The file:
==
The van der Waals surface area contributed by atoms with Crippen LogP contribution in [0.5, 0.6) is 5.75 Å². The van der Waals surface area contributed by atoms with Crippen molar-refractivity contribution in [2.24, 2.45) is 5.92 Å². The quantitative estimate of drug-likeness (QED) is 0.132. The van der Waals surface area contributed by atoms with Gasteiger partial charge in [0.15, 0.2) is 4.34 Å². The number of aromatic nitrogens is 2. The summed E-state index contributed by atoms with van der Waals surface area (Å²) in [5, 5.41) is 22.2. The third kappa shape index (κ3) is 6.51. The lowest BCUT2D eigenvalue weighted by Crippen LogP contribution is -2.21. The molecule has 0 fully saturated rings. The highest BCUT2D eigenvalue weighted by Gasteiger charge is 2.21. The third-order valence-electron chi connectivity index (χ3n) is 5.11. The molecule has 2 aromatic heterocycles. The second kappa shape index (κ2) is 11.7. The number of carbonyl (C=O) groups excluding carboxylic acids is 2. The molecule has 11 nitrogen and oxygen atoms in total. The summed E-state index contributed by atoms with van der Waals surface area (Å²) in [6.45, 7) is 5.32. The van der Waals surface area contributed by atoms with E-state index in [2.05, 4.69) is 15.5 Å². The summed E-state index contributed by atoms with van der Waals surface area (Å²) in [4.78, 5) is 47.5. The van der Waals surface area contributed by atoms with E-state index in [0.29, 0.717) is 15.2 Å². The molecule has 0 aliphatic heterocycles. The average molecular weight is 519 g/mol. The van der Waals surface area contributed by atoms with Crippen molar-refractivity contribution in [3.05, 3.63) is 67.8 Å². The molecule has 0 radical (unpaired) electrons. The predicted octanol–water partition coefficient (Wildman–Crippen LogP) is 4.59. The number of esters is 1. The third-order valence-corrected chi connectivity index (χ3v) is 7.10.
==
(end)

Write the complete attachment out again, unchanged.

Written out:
The van der Waals surface area contributed by atoms with Crippen LogP contribution in [0.5, 0.6) is 5.75 Å². The van der Waals surface area contributed by atoms with Crippen molar-refractivity contribution in [2.24, 2.45) is 5.92 Å². The quantitative estimate of drug-likeness (QED) is 0.132. The van der Waals surface area contributed by atoms with Gasteiger partial charge in [0.15, 0.2) is 4.34 Å². The number of aromatic nitrogens is 2. The summed E-state index contributed by atoms with van der Waals surface area (Å²) in [5, 5.41) is 22.2. The third kappa shape index (κ3) is 6.51. The lowest BCUT2D eigenvalue weighted by Crippen LogP contribution is -2.21. The molecule has 0 fully saturated rings. The highest BCUT2D eigenvalue weighted by Gasteiger charge is 2.21. The third-order valence-electron chi connectivity index (χ3n) is 5.11. The molecule has 2 aromatic heterocycles. The second kappa shape index (κ2) is 11.7. The number of carbonyl (C=O) groups excluding carboxylic acids is 2. The molecule has 11 nitrogen and oxygen atoms in total. The summed E-state index contributed by atoms with van der Waals surface area (Å²) in [6.45, 7) is 5.32. The van der Waals surface area contributed by atoms with E-state index in [2.05, 4.69) is 15.5 Å². The summed E-state index contributed by atoms with van der Waals surface area (Å²) in [4.78, 5) is 47.5. The van der Waals surface area contributed by atoms with E-state index in [0.29, 0.717) is 15.2 Å². The molecule has 0 aliphatic heterocycles. The average molecular weight is 519 g/mol. The van der Waals surface area contributed by atoms with Crippen molar-refractivity contribution in [3.05, 3.63) is 67.8 Å². The molecule has 0 radical (unpaired) electrons. The predicted octanol–water partition coefficient (Wildman–Crippen LogP) is 4.59. The number of esters is 1. The third-order valence-corrected chi connectivity index (χ3v) is 7.10.